Three members of the National Bureau of Statistics (NBS) of Moldova have received tailor-made training to prepare them for a household energy survey to be launched in early 2016.
The survey will provide Moldova with statistics on how energy is consumed in household. Based on the results of this new survey, the NBS will analyse how much and what types of fuels (gas, electricity, biomass, etc.) are used in cooking, water heating, space heating, lighting, appliances and other domestic uses.
The workshop included questionnaire design, with a study visit to the Croatian Bureau of Statistics where participants shared experiences and discuss final survey results for Croatia; sample design; analysis of various imputation procedures and mechanisms for controlling data; calibration of survey results with those received from energy suppliers and preparation of the final report with a quality report and dissemination of results.
This workshop prepared the three participants to carry out the first household energy survey in Moldova and extrapolate the results for the entire country. Moldova will then be fully prepared to carry out the next survey independently.On the photo: representatives of National Bureau of Statistics of Moldova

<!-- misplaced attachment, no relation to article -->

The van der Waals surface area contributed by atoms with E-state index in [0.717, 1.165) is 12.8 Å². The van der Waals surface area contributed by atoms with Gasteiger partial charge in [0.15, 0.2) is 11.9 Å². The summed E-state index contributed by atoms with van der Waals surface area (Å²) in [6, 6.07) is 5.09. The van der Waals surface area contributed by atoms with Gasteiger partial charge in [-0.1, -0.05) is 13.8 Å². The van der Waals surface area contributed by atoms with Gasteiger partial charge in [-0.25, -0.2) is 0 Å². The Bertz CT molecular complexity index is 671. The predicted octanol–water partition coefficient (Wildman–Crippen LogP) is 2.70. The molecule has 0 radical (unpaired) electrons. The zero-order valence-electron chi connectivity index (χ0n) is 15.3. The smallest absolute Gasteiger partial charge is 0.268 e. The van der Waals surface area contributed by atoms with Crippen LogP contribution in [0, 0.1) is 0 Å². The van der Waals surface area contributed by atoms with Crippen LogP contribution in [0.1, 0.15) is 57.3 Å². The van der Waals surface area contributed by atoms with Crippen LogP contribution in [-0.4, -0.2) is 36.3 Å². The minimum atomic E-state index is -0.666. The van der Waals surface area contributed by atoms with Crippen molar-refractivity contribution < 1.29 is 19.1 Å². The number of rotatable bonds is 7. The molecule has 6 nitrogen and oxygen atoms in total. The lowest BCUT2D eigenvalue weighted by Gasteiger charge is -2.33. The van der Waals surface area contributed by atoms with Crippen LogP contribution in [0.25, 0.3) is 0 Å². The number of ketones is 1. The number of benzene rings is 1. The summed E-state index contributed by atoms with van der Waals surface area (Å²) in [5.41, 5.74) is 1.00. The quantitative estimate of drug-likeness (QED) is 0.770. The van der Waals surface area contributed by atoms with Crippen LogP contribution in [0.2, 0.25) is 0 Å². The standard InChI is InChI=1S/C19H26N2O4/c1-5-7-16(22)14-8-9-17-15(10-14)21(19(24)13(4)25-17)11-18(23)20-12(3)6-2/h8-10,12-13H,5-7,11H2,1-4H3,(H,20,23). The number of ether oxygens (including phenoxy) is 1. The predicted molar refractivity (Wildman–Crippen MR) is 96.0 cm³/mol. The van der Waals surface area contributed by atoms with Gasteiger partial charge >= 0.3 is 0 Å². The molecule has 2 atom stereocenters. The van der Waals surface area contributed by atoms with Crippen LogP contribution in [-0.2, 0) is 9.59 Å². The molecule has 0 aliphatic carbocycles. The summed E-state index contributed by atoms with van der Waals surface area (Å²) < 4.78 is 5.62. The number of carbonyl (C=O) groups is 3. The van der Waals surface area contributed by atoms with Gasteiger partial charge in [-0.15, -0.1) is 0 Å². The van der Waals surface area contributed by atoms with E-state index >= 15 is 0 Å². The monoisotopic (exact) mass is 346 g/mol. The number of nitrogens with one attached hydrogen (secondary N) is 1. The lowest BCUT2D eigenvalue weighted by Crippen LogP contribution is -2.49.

On 15 and 16 December 2015, the Ministry of Energy of Georgia, together with the INOGATE Technical Secretariat (ITS), organised a workshop on "Market Transformation Strategy for Lighting Products in Georgia". Decision makers from relevant ministries and government agencies attended, marking the starting point for technical assistance by ITS.
Lighting is responsible for 15% of global electricity consumption and an important consumer of energy in the European Union. While the energy consumed by lighting has declined significantly in recent years due to the wide-scale diffusion of Compact Fluorescent Lamps, further significant reductions in consumption are envisaged due to the expected market uptake of light emitting diode (LED) lamps.
Improving the efficiency of lighting in the residential, commercial and industrial sectors in Georgia can potentially save about 374 GWh in the country’s annual electricity consumption. This accounts for about 5.4% of total national electricity consumption and 32% of electricity consumption used for lighting. To put this saving in context, it equates to the output of three small 20 MW power plants.